Lyretail Anthias - Female Life of a Pseudanthias spp.
Although a cloud of anthias hanging above a luxuriant coral reef may give the impression of serenity, life in an anthias shoal is really rather tumultuous. Unlike a school of neon tetras, where every individual is equal in social status (this is known as an egalitarian school), members of an anthias group are competing for a position in the group's pecking order (this is known as a shoal). Let's look at a typical Lyretail Anthias (Pseudanthias squamipinnis) assemblage. This anthias forms shoals of varying sizes, from small, isolated groups that are scattered sporadically over the reef, to huge groups numbering in excess of 2,000 individuals, that cover immense sections of vertical reef face. These groups are comprised mainly of females and non-territorial males (these males hang toward the bottom of the group).

Within the anthias shoal, territorial males perform acrobatic U-swim displays and vigorously defend an area of the reef and an associated harem of females. Lyretail Anthias shoals from the Red Sea typically have one territorial male to every eight females. The size of the male's territory is a function of the female density, and can range from about 5 to 32 square feet in area (for comparison, a standard 75 gallon tank has a surface area of 6 square feet). Within the group of females, a dominance hierarchy exists, with larger individuals dominating smaller conspecifics. If the territorial male should die, the dominant female in the harem changes sex (they are protogynous hermaphrodites) in as little as two weeks and will become the new territory holder. To maintain dominance, males and larger females display at, charge, chase and sometimes nip at their neighbors.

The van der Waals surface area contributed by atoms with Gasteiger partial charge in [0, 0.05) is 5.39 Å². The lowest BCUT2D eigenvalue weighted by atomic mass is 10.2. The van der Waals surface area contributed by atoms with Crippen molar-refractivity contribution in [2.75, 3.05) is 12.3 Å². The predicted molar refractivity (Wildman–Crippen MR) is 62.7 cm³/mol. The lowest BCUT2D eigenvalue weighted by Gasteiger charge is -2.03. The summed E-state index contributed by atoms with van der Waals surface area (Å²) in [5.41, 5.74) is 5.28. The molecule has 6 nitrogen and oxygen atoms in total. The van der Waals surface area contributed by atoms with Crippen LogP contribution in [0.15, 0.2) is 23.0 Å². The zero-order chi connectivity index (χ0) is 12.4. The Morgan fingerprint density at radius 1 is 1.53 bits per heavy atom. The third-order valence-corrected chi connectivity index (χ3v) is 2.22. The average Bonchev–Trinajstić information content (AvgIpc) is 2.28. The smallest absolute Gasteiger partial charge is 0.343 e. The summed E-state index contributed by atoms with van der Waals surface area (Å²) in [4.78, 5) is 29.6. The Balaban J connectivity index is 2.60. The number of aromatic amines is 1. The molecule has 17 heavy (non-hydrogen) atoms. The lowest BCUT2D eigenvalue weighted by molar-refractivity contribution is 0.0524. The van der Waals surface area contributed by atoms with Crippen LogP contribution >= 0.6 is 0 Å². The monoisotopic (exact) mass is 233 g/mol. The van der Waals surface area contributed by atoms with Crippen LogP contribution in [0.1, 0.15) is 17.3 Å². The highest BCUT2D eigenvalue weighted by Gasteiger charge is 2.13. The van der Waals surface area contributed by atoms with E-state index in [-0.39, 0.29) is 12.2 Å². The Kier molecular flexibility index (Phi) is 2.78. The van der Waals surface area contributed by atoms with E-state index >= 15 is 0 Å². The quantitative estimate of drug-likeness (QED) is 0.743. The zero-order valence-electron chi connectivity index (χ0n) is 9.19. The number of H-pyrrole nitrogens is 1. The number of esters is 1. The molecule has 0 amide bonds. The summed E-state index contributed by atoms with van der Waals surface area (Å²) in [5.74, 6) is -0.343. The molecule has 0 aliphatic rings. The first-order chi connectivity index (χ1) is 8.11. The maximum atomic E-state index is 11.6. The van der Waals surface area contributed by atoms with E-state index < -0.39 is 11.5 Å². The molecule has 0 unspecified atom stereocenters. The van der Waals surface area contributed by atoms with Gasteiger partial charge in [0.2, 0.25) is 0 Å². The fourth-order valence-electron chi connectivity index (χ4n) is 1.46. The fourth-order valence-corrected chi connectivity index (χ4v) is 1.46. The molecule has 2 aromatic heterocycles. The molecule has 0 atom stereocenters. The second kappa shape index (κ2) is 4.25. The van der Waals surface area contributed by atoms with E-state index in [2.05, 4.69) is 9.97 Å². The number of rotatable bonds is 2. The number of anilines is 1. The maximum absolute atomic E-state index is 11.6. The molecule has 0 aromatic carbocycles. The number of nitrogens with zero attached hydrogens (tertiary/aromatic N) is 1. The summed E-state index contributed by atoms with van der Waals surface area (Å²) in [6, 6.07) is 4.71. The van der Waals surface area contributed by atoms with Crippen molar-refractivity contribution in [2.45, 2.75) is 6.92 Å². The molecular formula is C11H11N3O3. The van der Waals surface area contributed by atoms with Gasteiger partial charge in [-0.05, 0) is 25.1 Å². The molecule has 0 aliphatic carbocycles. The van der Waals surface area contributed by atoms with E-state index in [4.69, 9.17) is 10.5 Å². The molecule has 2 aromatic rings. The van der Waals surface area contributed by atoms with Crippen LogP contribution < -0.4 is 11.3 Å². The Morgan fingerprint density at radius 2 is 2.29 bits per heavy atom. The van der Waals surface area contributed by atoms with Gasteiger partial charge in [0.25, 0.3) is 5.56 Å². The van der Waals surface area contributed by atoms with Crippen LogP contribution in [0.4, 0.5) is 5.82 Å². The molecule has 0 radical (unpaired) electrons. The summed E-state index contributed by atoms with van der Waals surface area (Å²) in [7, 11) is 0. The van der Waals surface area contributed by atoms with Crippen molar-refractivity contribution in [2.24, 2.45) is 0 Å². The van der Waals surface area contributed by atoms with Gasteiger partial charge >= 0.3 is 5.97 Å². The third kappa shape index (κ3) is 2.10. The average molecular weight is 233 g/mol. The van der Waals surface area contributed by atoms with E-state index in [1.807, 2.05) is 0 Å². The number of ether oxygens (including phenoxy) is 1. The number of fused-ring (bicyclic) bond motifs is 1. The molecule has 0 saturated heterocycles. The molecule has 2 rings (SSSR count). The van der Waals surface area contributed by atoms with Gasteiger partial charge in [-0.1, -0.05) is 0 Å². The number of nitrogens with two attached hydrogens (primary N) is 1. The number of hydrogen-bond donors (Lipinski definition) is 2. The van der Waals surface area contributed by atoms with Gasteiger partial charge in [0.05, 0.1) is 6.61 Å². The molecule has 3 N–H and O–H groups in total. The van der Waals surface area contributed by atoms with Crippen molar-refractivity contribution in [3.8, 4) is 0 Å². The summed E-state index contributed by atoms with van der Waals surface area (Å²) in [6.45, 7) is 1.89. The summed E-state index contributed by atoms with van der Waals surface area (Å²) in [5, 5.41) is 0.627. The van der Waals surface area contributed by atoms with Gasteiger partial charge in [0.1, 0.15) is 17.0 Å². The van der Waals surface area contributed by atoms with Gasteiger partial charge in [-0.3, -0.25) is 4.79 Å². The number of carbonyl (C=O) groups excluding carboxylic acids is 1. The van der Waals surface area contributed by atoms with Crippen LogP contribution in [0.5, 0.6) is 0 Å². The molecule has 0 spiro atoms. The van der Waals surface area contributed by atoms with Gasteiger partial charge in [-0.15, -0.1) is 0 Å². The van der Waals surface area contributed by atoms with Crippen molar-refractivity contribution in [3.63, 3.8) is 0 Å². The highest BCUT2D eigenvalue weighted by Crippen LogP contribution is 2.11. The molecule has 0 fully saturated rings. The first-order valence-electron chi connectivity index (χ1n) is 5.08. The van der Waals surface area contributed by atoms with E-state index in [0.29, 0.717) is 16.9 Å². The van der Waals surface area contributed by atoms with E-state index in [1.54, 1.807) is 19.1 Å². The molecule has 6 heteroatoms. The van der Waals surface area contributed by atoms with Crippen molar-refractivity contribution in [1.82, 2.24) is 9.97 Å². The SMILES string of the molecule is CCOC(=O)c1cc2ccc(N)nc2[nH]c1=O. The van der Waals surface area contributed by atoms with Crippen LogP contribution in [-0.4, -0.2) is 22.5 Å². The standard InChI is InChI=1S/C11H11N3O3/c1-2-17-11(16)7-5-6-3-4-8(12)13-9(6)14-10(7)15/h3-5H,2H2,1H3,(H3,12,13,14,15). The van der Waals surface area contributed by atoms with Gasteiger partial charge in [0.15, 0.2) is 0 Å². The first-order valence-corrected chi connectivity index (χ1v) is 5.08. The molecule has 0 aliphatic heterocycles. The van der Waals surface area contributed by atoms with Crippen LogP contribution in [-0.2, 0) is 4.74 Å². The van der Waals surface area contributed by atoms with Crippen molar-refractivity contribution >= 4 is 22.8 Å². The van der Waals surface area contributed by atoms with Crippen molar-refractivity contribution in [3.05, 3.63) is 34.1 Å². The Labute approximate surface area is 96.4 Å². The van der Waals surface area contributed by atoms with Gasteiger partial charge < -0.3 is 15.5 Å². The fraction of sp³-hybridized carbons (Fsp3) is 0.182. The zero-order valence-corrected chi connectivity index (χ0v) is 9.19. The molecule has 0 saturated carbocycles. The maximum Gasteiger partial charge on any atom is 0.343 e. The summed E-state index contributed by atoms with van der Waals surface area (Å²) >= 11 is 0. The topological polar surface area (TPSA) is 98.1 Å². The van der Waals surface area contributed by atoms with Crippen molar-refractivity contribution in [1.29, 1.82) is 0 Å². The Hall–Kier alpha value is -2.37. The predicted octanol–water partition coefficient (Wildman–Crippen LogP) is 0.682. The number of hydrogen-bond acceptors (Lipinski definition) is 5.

Part 1
What is an Anthias?
| Part 2
Anthias Shoals in the Aquarium
| Part 3
| Part 4
Aquarium Conditions & Tankmates
| Part 5
Other Aquarium Anthias

Scott Michael Scott Michael
Scott W. Michael is an internationally-recognized writer, underwater photographer, and marine biology researcher specializing in reef fishes, and was the Banquet Speaker at our 2007 and 2008 Coral Conference and Frag Swap. He is a regular contributor to Aquarium Fish Magazine, Freshwater and Marine Aquarium Magazine, SeaScope, and is the author of Reef Fishes Vol 1, Vol 2, and Vol 3, Vol 4, and Vol 5., A Pocket Expert Guide Marine Fishes, A Pocket Expert Guide to Reef Aquarium Fishes, 101 Best Saltwater Fishes: How to Choose and Keep Hardy, Brilliant, Fascinating Species That Will Thrive in Your Home Aquarium, Reef Sharks & Rays of the World, and Aquarium Sharks & Rays. Having studied marine biology at the University of Nebraska, Scott has served as a scientific consultant for National Geographic Explorer, the Discovery Channel, and French educational television.